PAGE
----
Martin Wolf Testimony to Washington DC Press Club 2009 on diabolical sector that keeps collapsing and ruining generations' futures
Transcript of Video on Whither Banking Systems
Marshall Auerback interview Simon Johnson (Professor of Entrepreneurship at MIT)
on behalf of www.ineteconomics.org
TOO BIG TO FAIL & THE STATE OF FINANCE TODAY
MA In mid 1990s I was working for the IFC and when things got really bombed out I suggested they set up a Vc fund to try and capture some of the tremendous values that were left in Asian after the wreckage in 1998. The general response was" we don't want to go near the place as its rife with crony capitalism, and I couldnt help but think about that in the light of what has happened recently in the US- and you being formerly with the IMF must have a similar sense of deja vu with this problem
SJ Yes absolutely -that's a good comparison - many of the problems that because manifest in Asia in 1997/98 are actually the same problems we have today in US - a relatively small elite has become too powerful and powerful in ways that distort the financial sector and cause a great deal of risk and damage to the rest of the economy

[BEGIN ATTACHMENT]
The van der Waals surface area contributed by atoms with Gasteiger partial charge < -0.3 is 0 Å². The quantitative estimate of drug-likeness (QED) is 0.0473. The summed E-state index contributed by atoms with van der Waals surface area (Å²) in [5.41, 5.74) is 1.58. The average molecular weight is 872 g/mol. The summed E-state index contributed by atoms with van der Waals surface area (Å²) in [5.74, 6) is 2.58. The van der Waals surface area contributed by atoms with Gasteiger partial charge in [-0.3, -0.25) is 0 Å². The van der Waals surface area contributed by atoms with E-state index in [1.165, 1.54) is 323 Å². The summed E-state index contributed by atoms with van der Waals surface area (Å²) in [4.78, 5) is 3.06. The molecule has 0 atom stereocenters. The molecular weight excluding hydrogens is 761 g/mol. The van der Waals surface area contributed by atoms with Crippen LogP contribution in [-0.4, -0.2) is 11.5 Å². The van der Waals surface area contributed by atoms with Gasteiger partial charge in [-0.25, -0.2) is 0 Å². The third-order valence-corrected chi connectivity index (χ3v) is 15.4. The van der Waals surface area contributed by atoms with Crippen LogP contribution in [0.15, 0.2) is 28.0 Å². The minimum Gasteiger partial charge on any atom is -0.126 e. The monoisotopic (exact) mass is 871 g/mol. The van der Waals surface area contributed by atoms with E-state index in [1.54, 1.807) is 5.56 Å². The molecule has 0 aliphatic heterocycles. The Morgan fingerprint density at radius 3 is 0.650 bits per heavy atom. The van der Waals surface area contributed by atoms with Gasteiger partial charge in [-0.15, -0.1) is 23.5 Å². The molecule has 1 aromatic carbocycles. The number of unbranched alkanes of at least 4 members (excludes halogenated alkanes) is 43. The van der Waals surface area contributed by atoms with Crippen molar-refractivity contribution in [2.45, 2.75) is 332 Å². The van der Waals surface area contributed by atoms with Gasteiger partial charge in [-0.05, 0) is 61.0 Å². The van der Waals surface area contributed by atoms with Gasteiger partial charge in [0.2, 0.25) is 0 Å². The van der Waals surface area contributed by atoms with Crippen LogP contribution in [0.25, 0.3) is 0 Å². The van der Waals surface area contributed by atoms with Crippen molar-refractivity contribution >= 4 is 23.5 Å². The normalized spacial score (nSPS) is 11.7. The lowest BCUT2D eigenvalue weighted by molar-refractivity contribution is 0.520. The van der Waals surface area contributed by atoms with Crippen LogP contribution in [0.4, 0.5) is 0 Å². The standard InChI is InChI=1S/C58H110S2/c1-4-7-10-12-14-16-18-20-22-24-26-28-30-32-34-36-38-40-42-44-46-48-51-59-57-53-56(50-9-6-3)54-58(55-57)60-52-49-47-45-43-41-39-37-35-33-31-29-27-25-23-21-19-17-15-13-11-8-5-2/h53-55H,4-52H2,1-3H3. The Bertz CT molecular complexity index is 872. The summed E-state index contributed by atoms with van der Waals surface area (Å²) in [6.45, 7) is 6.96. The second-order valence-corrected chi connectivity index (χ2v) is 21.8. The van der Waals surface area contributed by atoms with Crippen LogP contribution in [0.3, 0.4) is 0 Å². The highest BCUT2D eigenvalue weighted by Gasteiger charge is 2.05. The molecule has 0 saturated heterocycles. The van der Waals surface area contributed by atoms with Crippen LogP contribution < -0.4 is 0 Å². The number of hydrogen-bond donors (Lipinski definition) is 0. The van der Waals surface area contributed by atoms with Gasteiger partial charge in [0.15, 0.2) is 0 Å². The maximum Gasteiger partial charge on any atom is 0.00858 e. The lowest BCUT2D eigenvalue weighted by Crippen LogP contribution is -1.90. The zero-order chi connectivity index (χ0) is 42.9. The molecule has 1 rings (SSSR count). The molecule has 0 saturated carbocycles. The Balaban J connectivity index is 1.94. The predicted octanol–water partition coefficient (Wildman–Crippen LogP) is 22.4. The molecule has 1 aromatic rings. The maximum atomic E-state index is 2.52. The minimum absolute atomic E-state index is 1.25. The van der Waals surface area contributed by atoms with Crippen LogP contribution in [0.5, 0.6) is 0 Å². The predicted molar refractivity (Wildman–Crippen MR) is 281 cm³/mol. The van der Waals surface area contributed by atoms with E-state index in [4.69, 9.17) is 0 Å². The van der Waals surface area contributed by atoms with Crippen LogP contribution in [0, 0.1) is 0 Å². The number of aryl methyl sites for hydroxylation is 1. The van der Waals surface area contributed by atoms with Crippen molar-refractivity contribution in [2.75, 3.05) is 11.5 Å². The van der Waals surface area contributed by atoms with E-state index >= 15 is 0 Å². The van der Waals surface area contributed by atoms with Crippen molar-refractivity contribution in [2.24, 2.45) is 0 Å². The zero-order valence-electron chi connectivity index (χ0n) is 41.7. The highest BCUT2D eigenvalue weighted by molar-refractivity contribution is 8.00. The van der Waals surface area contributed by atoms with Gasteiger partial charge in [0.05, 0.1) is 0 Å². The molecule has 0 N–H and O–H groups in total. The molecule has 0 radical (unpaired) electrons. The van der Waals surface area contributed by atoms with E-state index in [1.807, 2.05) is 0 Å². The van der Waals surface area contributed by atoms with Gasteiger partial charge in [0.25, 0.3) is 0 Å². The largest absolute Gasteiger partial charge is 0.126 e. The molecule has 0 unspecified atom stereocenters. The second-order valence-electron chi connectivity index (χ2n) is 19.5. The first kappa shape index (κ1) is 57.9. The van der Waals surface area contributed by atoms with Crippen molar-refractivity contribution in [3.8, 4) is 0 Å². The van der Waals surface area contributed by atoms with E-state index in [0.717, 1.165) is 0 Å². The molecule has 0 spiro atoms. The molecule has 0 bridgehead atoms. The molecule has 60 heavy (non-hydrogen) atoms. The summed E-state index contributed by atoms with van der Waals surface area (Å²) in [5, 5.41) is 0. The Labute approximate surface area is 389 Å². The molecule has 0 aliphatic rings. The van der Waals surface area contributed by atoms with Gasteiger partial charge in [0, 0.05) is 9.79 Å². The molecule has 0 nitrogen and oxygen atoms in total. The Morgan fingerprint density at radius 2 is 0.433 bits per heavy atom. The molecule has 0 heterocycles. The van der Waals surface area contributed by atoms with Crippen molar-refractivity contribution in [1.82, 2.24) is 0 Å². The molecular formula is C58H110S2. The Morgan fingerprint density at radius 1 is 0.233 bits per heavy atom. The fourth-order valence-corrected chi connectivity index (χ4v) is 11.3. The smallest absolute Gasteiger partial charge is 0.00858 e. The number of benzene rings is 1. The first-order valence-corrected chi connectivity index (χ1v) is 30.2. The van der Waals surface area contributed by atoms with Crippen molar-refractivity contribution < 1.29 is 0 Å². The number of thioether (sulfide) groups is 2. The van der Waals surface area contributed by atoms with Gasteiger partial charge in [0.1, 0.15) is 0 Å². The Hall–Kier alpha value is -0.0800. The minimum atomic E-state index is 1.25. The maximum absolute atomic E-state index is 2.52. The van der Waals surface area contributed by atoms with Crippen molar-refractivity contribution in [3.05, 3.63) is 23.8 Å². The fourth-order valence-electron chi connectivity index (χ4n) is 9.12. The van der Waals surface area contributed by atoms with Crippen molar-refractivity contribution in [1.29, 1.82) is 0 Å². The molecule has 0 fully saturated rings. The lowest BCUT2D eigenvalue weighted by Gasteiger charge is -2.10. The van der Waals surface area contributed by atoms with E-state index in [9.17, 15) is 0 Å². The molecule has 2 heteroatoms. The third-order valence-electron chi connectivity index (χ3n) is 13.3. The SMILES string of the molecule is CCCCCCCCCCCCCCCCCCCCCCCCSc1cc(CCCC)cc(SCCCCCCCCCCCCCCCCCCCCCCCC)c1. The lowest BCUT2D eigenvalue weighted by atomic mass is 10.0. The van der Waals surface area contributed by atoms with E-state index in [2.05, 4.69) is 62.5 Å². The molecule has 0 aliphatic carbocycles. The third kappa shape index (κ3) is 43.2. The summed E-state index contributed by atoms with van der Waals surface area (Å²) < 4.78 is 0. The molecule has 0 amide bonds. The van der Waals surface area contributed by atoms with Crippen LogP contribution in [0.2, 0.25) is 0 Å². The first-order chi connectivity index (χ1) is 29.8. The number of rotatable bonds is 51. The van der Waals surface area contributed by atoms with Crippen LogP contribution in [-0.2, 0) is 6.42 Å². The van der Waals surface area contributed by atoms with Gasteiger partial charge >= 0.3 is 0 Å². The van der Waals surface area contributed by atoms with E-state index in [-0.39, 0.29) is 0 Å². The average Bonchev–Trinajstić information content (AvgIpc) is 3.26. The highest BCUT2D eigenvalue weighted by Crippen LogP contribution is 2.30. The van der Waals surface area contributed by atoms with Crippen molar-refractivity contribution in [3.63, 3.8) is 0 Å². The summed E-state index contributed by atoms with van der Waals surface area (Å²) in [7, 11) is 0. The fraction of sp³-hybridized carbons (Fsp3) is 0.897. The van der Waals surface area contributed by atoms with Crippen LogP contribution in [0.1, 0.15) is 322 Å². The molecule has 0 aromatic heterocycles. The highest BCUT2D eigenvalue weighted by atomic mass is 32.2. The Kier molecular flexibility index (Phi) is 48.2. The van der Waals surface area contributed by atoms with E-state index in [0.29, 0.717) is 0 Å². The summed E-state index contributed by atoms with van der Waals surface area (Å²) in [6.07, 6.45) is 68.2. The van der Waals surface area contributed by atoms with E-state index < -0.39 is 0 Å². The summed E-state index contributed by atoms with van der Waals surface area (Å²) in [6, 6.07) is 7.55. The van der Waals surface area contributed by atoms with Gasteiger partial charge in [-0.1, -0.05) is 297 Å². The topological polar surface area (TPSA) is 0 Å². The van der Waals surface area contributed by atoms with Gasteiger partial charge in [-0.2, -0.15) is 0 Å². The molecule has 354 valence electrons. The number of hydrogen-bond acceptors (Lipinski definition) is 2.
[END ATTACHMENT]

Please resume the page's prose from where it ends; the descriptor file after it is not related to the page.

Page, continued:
MA Its interesting to compare the 1920s situation. -I think profits of finance, insurance and property accounted for about 40% of total profits in 2006- we had same thing in 1920s. The difference being that at the great depression we had a robust regulatory response- i think you have pointed out that it has been lacking this time